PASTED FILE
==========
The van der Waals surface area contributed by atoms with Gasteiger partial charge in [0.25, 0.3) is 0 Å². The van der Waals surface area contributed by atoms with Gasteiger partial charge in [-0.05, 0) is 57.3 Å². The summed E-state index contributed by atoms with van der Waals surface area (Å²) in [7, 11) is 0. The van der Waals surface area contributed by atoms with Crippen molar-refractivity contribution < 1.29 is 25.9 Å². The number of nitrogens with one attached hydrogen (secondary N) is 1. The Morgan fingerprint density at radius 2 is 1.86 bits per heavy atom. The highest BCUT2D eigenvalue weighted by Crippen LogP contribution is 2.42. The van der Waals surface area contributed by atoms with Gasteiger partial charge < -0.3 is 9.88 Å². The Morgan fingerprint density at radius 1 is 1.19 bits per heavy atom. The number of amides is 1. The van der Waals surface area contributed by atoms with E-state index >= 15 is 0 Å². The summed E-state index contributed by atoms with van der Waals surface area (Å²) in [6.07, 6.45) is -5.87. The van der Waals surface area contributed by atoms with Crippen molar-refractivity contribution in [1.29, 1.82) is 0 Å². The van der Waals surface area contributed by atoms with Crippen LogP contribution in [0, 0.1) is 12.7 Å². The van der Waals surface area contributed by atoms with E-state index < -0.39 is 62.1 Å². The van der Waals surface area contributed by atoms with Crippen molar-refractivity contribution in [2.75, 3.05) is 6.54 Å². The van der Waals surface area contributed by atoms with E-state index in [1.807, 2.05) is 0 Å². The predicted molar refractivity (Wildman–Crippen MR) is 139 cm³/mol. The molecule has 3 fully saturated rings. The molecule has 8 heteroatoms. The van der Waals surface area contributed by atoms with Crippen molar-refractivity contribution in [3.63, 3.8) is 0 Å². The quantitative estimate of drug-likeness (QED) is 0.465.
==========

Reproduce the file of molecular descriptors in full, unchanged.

The van der Waals surface area contributed by atoms with Gasteiger partial charge in [0.25, 0.3) is 0 Å². The van der Waals surface area contributed by atoms with Gasteiger partial charge in [-0.05, 0) is 57.3 Å². The summed E-state index contributed by atoms with van der Waals surface area (Å²) in [7, 11) is 0. The van der Waals surface area contributed by atoms with Crippen molar-refractivity contribution < 1.29 is 25.9 Å². The number of nitrogens with one attached hydrogen (secondary N) is 1. The Morgan fingerprint density at radius 2 is 1.86 bits per heavy atom. The highest BCUT2D eigenvalue weighted by Crippen LogP contribution is 2.42. The van der Waals surface area contributed by atoms with Gasteiger partial charge < -0.3 is 9.88 Å². The Morgan fingerprint density at radius 1 is 1.19 bits per heavy atom. The number of amides is 1. The van der Waals surface area contributed by atoms with E-state index >= 15 is 0 Å². The summed E-state index contributed by atoms with van der Waals surface area (Å²) in [6.07, 6.45) is -5.87. The van der Waals surface area contributed by atoms with Crippen molar-refractivity contribution in [1.29, 1.82) is 0 Å². The van der Waals surface area contributed by atoms with Crippen LogP contribution in [0, 0.1) is 12.7 Å². The van der Waals surface area contributed by atoms with E-state index < -0.39 is 62.1 Å². The van der Waals surface area contributed by atoms with Crippen molar-refractivity contribution in [2.75, 3.05) is 6.54 Å². The van der Waals surface area contributed by atoms with E-state index in [1.807, 2.05) is 0 Å². The predicted molar refractivity (Wildman–Crippen MR) is 139 cm³/mol. The molecule has 3 fully saturated rings. The molecule has 8 heteroatoms. The van der Waals surface area contributed by atoms with Crippen molar-refractivity contribution in [3.63, 3.8) is 0 Å². The quantitative estimate of drug-likeness (QED) is 0.465.